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Preparation in Colorado


Africa '04 Homepage

The idea for a trans-Africa trip was formed over many years. Graham's parents, who had moved to Lesotho from England, had originally intended on returning to Europe overland. That never happened because the family moved to the USA, but the idea probably came from there. Graham and Witt shared adventures in Europe backpacking, as did Graham and Connie. In the early 1990s, Graham applied for the Camel Trophy but, due to varying team rules, was not eligible for either the US or the UK teams. For a period in the middle 1990s, Witt and Graham shared an apartment and the solid plan for the trans-Africa was developed there. We talked about it continuously, and then one day decided that if we didn't set a date it would never happen. So we set a date and a timeframe of 6 months on-continent.

Graham and Connie got married in 1998, and Connie was very unsure about the trans-Africa plan. Graham came up with the Africa honeymoon idea, and so for 4 weeks he and Connie traveled through Southern Africa exploring the ins and outs of African travel. We rented a Land Rover and went up through Botswana to the Okavango and then back down through Zimbabwe. After the honeymoon, Connie was convinced that the trans-Africa was a viable vacation.

Jen and Witt married in 2001 and Jen was immediately on-board with the trans-Africa idea.

From the formulation of the plan and the team, all that remained was the long list of details. Getting the cars, outfitting them, saving enough money to be out of work for 6-months, getting visas and insurance and doing all the research necessary to formulate a route. We kept things very fluid and didn't meet our original departure date (or our timeframe). Our route was kept intentionally fluid as conditions in Africa can change radically overnight. The tentative route was to enter Africa through Tunisia, go south through Algeria and Niger (or Mali) to Chad and then go east to Sudan and turn south through Ethiopia and east Africa. Due to the escalation of the Darfur conflict and the kidnapping of tourists in Algeria, we modified the route to enter Africa through Morocco and then go from there.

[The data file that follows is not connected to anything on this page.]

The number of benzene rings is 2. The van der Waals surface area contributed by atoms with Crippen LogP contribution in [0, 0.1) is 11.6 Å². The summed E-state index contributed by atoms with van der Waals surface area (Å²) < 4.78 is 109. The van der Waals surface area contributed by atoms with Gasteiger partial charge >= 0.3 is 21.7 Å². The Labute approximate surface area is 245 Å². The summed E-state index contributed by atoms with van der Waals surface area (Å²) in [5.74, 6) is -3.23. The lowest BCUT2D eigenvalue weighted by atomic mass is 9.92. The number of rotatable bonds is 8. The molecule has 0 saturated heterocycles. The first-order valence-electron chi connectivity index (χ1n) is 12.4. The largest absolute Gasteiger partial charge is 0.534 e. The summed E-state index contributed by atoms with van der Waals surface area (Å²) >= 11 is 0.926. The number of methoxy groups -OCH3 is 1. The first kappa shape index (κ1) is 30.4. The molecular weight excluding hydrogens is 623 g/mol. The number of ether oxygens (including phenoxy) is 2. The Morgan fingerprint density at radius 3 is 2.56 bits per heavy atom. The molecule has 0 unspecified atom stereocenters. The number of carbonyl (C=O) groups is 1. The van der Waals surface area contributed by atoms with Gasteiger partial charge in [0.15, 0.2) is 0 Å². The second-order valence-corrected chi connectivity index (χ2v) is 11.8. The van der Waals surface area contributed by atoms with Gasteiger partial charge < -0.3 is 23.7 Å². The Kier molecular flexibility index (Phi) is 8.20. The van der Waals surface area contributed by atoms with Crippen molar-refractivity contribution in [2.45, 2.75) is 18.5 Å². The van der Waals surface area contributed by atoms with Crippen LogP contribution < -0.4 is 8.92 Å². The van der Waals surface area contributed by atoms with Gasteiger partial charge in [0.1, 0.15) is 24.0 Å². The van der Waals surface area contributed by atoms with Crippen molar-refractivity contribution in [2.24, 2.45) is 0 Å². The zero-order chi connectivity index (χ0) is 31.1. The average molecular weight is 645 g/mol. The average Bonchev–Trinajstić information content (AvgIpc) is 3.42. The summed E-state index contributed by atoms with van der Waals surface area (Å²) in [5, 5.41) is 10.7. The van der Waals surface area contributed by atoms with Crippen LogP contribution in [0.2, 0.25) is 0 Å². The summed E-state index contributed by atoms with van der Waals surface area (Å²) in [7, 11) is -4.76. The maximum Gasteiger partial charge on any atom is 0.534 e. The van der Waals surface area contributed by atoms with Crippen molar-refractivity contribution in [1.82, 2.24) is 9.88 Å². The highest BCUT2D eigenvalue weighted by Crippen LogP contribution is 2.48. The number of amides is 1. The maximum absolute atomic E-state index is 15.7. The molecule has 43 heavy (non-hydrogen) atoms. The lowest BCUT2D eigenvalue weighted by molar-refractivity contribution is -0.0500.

Below is a brief date-by-date timeline of preparations. From there follow the trip! Most of the journal entries were done by Witt, except for the regions where the group split. Pictures are from Graham, Witt, Krissy, Elza and Brian.

Date: September 20, 2002
Location: Louisville Colorado

Land Rover World has agreed to cover the build story of our vehicles in their magazine. So watch LRW early next year for our story!

Date: September 29, 2002
Location: Louisville Colorado

Land Rover Flatirons in Superior, Colorado reiterated their support for our trip by placing a link to our site on theirs. See them on our sponsor page. They have agreed to give us tire rack mounts for both trucks.

Date: October 22, 2002
Location: Louisville Colorado

GPSy has agreed to sponsor us by giving us a free copy of GPSy for the Macintosh. This is a fantastic GPS software package that allows maps to be uploaded to and downloaded from GPS units along with waypoints and tracks. GPSy also allows the importation and calibration of custom maps. A really great piece of software.

Date: November 16 - 17, 2002
Location: London, UK

Witt, Jen and Graham attended the Royal Geographic Society Explore 2002 conference in London. This conference is a treasure trove of contacts and information for those planning expeditions in remote locations. It is geared mainly toward scientists doing field research, but is open to anyone with an interest. We attended talks on overland planning and logistics, desert, savannah and tropical forest expeditions, earth sciences in expeditions, GPS/GIS mapping and recording expeditions in words and images. We came away with the Royal Geographic Society book on Expedition Medicine as well as contact with other groups planning on heading from London to Cape Town around the same time we are. I'm sure we'll see them on the road and swap ideas before we leave. The conference is a great source of information, inspiration and contacts.